slipping off
the balcony. But the image no longer
seems poetic, when I imagine what
bones might sound like crashing
against stale concrete. Stiff
as a board, & white as a candle.
I have been thinking about the
darkness that would certainly
follow me to this lonely place.
how metaphorical doors would wax &
wane far too quickly to respond
timely, nor fashionably
& how goddamn depressing this reads
on the unbroken screen of a MacBook I can
not afford, but that all my pretty white friends have.

Heather,
I have been thinking a lot about
my childhood, and all the things
I cannot and do not want to remember-
selective memory loss
Do you ever wonder if some children
need a slice of darkness to develop
into the tragic adults which our excuse
for a god determines them to become?
I do & this glimmering idea,
makes life almost fathomable,
or at least this is what I tell
myself at the end of every blurry night.

Heather,
Do you still think we’re making progress?

An Experiment

By Junior Knox

The inside of an atom is mostly just empty space, and now you know how this story ends.

I wore a gray knit dress to the Roxy to protect myself from the empty space; from the cold in the dead of a Buffalo winter. In simpler times, the Roxy was unpretentious games of pool and ten 19-year-olds squeezing together around a karaoke mic for Bon Jovi. Now, it is more cocaine than camaraderie, more salaciousness than celebration, but some stories just require the glory of a dive bar and my tongue in a stranger’s mouth.

I ordered gin and tonics.

In certain corners where unpretentious pool was still played, Kelly was the wild-haired brunette that paused to make eye-contact before flicking her wrist and connecting the cue with the ball. She set her cue down and approached, flipping her curly hair back with both hands.

“Hi,” she said.

“Hey,” I replied, sipping my gin and tonic.

“Can I buy you a drink?”

“I already have one,” I said, shaking it so the ice sloshed around, cube against cube, atoms hitting atoms.

“When you’re finished?”

It seemed a direct relationship, then, that the less gin and tonic I had in my glass, the closer we moved to each other, her arm first around my waist, then my hands in her hair, and finally, her lips to my earlobe.

“What was your name again?” She murmured.

She leaned over the bar, and after a minute, held another drink out to me with hands that were fragrant with the scent of her hair. My own hands took away the warm earth scent; natural and clean.

I drank, and told her my story. I drank, and tipped the strippers on top of the bar as she tipped her head back for free tequila. I drank, and danced with her, white arms outstretched in a dark room, floating and trailing brightness like an acid trip. I drank, and when I kissed her I tasted whisky and garlic.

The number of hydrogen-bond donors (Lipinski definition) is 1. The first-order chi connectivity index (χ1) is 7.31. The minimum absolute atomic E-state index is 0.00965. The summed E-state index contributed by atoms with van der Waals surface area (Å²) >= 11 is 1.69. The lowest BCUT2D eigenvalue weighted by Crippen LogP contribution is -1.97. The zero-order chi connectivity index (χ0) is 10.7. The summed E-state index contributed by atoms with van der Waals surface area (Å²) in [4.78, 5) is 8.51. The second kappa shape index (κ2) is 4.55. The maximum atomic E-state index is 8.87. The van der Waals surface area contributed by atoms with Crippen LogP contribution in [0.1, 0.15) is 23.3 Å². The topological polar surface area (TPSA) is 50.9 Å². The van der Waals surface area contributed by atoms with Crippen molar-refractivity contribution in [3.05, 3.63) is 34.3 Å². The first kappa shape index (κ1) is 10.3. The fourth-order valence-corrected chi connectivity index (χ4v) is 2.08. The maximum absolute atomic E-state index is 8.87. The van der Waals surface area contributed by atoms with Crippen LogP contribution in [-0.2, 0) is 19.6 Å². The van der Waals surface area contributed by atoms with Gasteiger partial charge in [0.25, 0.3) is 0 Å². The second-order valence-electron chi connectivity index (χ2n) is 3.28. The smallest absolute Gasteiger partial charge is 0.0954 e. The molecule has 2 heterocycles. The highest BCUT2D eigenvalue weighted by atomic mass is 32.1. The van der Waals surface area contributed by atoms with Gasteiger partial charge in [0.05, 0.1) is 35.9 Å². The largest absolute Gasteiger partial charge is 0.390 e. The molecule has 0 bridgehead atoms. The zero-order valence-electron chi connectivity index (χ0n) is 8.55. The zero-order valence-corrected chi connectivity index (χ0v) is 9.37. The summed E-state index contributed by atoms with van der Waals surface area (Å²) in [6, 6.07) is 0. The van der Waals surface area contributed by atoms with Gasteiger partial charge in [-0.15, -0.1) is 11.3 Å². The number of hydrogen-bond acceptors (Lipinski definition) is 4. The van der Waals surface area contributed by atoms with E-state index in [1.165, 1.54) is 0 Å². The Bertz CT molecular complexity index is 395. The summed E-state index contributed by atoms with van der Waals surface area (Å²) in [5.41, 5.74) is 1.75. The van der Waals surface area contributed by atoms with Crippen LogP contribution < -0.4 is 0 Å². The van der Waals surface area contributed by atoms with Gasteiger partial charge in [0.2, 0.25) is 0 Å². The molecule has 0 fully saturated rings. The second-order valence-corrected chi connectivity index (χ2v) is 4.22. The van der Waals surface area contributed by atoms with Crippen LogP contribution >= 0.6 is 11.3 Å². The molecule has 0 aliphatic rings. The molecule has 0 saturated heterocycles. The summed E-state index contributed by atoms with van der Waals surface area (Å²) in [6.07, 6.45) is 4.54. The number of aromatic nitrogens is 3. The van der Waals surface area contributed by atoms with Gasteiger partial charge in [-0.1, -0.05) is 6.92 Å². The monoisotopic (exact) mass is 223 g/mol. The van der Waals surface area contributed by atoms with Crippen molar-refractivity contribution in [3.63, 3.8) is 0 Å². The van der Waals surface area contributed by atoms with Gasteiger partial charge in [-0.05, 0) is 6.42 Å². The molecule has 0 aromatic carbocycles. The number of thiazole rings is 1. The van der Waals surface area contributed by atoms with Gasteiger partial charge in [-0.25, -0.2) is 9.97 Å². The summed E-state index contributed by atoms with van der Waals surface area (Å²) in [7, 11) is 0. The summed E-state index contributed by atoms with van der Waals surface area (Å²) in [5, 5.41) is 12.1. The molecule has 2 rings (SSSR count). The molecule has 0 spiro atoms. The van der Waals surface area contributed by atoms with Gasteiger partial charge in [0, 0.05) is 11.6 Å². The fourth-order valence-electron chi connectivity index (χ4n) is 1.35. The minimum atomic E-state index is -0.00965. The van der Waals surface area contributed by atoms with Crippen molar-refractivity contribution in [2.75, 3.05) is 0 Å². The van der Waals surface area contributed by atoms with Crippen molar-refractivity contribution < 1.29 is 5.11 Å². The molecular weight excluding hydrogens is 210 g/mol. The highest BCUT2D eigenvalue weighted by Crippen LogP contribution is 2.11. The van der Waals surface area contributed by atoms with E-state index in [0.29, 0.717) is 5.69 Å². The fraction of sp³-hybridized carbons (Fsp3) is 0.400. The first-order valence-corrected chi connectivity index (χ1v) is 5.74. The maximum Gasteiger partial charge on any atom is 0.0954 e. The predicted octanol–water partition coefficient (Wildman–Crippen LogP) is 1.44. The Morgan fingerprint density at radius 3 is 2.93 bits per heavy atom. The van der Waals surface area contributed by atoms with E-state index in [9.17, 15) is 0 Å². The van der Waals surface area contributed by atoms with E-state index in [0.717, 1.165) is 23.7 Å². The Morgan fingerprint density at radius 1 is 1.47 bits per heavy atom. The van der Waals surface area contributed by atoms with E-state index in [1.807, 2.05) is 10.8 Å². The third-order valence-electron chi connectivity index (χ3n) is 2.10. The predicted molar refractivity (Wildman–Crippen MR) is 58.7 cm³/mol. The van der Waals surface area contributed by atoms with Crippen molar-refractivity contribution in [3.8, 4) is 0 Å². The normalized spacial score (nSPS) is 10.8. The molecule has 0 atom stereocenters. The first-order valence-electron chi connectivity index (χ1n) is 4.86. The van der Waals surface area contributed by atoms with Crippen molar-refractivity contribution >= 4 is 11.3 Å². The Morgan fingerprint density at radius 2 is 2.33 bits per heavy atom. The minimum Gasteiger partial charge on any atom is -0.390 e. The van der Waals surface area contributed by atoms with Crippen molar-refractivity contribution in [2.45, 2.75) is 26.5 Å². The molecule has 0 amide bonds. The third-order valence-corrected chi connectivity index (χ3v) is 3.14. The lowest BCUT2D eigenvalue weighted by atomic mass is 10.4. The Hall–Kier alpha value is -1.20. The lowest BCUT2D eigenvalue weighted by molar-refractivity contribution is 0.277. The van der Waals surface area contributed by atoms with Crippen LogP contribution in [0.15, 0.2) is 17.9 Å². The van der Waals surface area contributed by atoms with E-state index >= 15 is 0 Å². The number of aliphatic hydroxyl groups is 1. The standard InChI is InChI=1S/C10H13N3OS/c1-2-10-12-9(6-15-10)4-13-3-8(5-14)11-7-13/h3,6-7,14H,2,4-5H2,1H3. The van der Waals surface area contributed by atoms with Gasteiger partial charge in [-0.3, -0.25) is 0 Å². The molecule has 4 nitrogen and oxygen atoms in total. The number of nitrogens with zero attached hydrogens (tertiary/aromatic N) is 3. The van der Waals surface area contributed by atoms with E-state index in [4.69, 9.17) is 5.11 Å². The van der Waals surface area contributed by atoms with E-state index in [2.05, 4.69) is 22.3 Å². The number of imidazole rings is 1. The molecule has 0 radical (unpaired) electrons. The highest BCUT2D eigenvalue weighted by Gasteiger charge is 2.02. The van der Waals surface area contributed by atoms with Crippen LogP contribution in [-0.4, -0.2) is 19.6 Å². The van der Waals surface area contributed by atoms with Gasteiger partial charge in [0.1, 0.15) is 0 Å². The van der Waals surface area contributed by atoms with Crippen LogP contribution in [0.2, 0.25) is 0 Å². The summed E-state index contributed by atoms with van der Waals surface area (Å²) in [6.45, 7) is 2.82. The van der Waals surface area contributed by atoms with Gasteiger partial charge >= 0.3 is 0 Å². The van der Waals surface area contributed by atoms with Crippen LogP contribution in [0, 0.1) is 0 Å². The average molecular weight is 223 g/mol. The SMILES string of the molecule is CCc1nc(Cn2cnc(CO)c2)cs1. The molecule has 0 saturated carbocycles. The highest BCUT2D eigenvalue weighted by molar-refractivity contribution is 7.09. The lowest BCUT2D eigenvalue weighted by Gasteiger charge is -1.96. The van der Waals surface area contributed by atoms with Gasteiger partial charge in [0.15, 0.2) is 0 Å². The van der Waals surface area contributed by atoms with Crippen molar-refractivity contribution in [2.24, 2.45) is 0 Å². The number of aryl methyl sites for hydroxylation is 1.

“You’re pretty like an alien,” she said, and I went home with her.

***

It was a Sunday later that week, and I’d had two glasses of wine.

I watched Kelly as she settled back on her bed. I had already noticed how often she would throw her head downward in that exaggerated motion, grab her hair with both hands, and toss her great mass of brunette curls back behind her head. It seemed, then, that movement was her neutral state, and I was there learning how to dance.

In her room, an open suitcase was on the floor, overflowing with clothing. She was visiting from New York City for the holidays, she explained, and hadn’t bothered to unpack or separate dirty laundry from clean. It was her old room in her childhood home, and that would have been obvious even if she hadn’t told me. Family photos and old trophies lined the walls and the shelves.

She bounced up from the bed to show me her softball pictures.

“I used to be a blonde!”

I could barely spot her as she pointed to the photo before she tossed it aside and picked up a worn Stephen King paperback.

“Do you read?”

She sat back down next to me on the bed and began to flip through the pages. I watched her hands, bone beneath flesh, as they flexed and curled in such a way that the tiny creases in her skin seemed to disappear. I watched her thumb let loose one page at a time, until I looked up and realized she wasn’t looking at the book at all.

My nose inches from her nose, I felt like I should have something to say. Instead I waited, breathing, taking in the scent of childhood homes and softball trophies mixed with earth and ozone and New York City.

She laughed, so I laughed, too.

“I’m really reaching here,” she said, and only then did it dawn on me that she was waiting to be kissed.

I kissed her slightly open lips. It was imperfect, and our teeth connected. She laughed, so I laughed, too.

***

For the next several days, it was bars and coffee shops and ski-jacketed passersby breathing moist clouds into the cold Buffalo air outside the windows. I tried to count the seconds just to slow the minutes down, but the sunlight faded anyway.

I can see us as if we had been caught on a time-lapse camera. The sun zooms over us as blurs enter and exit around us, chattering nonsensically and gesturing wildly and spilling coffee that dries at once in sticky puddles.

Kelly jerks her head to look at me and bats her eyelashes rapidly and her hands move on my arms and pull on my clothing and caper with the disposable coffee cups until she has broken them down into their fundamental components of paper and plastic and cardboard.